Manntastic Claims Require Manntastic Evidence…

Or at least some evidence…

Guest rebuttal by David Middleton – Re-Blogged From WUWT

From the Hartford Courant:

Climate change was behind this summer’s extreme weather

By Michael E. Mann

November 3, 2018

Summer 2018 saw an unprecedented spate of extreme floods, droughts, heat waves and wildfires break out across North America, Europe and Asia. The scenes played out on our television screens and in our social media feeds. This is, as I stated at the time, the face of climate change.  It’s not rocket science.

Climate scientists have become increasingly comfortable talking about these connections.


Our study shows that climate change is making that behavior more common, giving us the disastrous European heat wave of 2003 (during which more than 30,000 people perished)…


Manntastic Claim: 2003 European Heat Wave Killed 30,000 People  Because: Climate Change!

The worst impacts of the 2003 heat waver were in France… Where we should find some Manntastic evidence.

If you’re going to exaggerate, go ahead and exaggerate! Wikipedia puts the death toll at 70,000, with nearly 15,000 in France!

The 2003 European heat wave led to the hottest summer on record in Europe since at least 1540.[1] France was hit especially hard. The heat wave led to health crises in several countries and combined with drought to create a crop shortfall in parts of Southern Europe. Peer-reviewed analysis places the European death toll at more than 70,000.[2]


In France, 14,802 heat-related deaths (mostly among the elderly) occurred during the heat wave, according to the French National Institute of Health.[4][5]



At the time, NASA put the death toll in France at about 3,000…

July 1 – 31, 2003

Europe was experiencing a historic heat wave that had been responsible for at least 3,000 deaths in France alone in the summer of 2003. Compared to July 2001, temperatures in July 2003 were sizzling. This image shows the differences in day time land surface temperatures collected in the two years by the Moderate Resolution Imaging Spectroradiometer (MODIS) on NASA’s Terra satellite. A blanket of deep red across southern and eastern France (left of image center) shows where temperatures were 10 degrees Celsius (18 degrees Fahrenheit) hotter in 2003 than in 2001. White areas show where temperatures were similar, and blue shows where temperatures were cooler in 2003 than 2001.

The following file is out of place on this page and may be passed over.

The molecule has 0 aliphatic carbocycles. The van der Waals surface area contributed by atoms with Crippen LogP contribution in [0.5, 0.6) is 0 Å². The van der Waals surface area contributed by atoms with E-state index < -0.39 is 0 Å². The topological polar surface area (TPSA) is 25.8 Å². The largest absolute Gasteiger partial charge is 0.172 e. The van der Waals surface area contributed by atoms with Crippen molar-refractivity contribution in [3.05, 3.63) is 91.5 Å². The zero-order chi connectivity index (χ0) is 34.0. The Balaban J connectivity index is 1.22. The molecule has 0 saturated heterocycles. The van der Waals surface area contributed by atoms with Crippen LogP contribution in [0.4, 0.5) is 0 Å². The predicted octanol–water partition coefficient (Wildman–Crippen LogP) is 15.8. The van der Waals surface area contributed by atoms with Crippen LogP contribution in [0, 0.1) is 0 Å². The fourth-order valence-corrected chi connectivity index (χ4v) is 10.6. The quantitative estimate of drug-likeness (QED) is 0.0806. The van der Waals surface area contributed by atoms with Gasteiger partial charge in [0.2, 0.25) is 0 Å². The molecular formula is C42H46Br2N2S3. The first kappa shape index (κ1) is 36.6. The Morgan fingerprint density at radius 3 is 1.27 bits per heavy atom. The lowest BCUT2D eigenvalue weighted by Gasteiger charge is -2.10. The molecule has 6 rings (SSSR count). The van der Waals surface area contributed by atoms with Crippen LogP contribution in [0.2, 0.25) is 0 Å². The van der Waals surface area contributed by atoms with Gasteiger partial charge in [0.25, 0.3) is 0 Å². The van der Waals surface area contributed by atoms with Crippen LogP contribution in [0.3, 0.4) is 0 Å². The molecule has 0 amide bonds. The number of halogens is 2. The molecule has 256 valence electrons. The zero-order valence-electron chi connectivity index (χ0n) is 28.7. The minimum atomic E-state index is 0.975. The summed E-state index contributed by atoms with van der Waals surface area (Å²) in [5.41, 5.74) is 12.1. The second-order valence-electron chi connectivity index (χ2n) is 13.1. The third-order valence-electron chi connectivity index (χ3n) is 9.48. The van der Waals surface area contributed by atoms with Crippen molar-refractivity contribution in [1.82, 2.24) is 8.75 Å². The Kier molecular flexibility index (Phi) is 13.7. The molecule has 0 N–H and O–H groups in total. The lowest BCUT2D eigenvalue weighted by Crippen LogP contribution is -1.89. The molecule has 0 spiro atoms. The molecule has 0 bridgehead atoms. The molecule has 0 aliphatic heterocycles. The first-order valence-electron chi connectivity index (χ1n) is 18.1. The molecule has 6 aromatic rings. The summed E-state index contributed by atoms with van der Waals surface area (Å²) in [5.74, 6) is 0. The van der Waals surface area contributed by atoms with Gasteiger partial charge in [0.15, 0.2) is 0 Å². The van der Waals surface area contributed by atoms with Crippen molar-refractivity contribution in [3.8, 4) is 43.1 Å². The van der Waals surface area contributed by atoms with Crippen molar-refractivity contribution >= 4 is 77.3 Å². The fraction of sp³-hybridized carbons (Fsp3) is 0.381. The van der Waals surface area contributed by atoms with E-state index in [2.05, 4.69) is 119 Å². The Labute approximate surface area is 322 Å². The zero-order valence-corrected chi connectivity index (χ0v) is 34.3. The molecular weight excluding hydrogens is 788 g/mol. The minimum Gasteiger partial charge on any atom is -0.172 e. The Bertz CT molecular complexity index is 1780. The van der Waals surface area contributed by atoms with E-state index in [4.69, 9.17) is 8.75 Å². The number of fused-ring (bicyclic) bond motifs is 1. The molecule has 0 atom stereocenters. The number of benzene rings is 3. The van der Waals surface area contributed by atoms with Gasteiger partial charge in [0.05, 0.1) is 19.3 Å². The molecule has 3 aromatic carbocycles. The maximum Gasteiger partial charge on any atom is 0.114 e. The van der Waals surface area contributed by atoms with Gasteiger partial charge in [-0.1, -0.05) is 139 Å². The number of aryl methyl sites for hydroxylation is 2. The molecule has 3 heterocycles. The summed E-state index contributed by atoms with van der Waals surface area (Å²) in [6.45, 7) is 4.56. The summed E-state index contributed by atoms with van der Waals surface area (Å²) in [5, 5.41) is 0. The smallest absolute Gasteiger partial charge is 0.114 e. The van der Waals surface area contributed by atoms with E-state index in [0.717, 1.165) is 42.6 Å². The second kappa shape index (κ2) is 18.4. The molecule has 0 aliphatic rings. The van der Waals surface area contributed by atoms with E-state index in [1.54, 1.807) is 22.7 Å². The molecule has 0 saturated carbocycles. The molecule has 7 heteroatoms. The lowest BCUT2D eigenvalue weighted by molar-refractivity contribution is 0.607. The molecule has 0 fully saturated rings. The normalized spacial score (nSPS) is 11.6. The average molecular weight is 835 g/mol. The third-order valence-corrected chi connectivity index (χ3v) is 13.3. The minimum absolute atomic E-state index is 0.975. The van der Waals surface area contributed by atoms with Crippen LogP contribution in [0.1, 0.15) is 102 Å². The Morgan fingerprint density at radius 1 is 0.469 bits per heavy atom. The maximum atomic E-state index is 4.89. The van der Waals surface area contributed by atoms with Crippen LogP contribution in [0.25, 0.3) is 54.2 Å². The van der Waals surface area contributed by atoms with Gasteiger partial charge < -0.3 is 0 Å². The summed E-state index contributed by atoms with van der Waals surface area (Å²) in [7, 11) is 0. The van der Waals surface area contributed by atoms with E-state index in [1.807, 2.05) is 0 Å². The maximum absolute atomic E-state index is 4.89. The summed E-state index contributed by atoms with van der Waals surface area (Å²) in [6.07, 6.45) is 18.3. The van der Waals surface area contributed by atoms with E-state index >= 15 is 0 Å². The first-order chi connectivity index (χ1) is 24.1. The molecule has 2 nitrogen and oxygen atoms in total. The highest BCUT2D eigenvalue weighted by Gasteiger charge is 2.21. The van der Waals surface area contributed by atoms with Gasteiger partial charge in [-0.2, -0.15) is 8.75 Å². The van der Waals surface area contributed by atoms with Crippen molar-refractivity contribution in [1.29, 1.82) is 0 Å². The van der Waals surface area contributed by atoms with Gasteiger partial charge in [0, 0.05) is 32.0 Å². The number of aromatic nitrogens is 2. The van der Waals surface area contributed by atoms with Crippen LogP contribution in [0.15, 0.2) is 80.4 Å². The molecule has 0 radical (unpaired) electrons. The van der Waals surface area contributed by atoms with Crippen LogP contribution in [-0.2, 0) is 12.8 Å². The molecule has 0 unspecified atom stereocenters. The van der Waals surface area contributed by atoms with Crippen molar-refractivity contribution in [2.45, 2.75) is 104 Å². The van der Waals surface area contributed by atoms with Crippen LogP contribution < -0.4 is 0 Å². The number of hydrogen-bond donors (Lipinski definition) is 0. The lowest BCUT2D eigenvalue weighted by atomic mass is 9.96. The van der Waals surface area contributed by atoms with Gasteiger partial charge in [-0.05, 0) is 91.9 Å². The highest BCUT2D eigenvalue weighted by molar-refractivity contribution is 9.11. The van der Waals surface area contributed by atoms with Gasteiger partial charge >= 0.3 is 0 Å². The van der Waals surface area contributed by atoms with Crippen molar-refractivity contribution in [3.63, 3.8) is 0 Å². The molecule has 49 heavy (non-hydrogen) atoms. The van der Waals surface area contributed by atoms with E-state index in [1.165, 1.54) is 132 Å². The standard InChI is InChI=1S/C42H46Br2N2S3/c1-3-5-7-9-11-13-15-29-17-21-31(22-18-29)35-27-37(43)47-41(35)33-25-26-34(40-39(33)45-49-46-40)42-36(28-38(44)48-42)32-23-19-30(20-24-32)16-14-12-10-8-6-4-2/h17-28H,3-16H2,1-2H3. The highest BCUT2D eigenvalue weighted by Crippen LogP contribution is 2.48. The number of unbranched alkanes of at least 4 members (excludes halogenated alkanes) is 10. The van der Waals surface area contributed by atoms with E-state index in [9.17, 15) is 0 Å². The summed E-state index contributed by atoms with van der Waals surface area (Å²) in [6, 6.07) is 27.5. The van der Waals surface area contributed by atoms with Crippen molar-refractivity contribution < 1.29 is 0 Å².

Even the Alps, which arc across southeastern France, Switzerland, Austria, and northern Italy (just below image center), were very warm. Glaciers were melting rapidly and swelling rivers and lakes to dangerously high levels. Climbers had to be evacuated from Switzerland’s famous Matterhorn after melting triggered the collapse of a rock face. The popular climbing destination was closed while geologists assessed the possibility of further collapses.

The heat wave stretched northward all the way to the United Kingdom, particularly southern England (bottom of island) and Scotland (top of island). In London, trains were shut down over fears that tracks would buckle in the heat, while in Scotland the high temperatures combined with falling water levels in rivers and streams threatened the spawning and survival of salmon. Throughout France, Spain, Portugal, and Italy, the intense heat and dry conditions sparked devastating forest fires that killed at least 15 people.



About 15,000 of the “more than 30,000” alleged heat-related deaths occurred in France. Apparently, climate change killed at least 12,000 more people than the heat wave.

You would think that might “leave a mark.”

I went to the WHO Mortality Database to look for that mark.  I didn’t find it.

The red curve is the annual death rate per 100,000 from all causes in France from 1979-2014. The death rate in 2003 does not exceed two standard deviations from the secular trend. While, there is little doubt that heat-related deaths were elevated in France in 2003. It did not break out of the statistical “noise level.”

I did find a very interesting correlation:

France Death Rate vs HadCRUT4 NH (via Wood For Trees). Cold = Bad. Warm = Good.

Manntastic Claim: 2011 Texas Drought Devastating Because: Climate Change!

[T]he devastating 2011 Texas drought (during which ranchers ranchers in Oklahoma and Texas lost 24 percent and 17 percent of their cattle, respectively)…

I have lived in Texas since 1981.  The 2011-2012 drought was really bad… Almost as bad as The Last Picture Show drought.  I downloaded the historical Palmer Drought Severity Index (PDSI) for Texas from NOAA/NCDC.  I also plotted the expected frequency of expected record events in a random time series…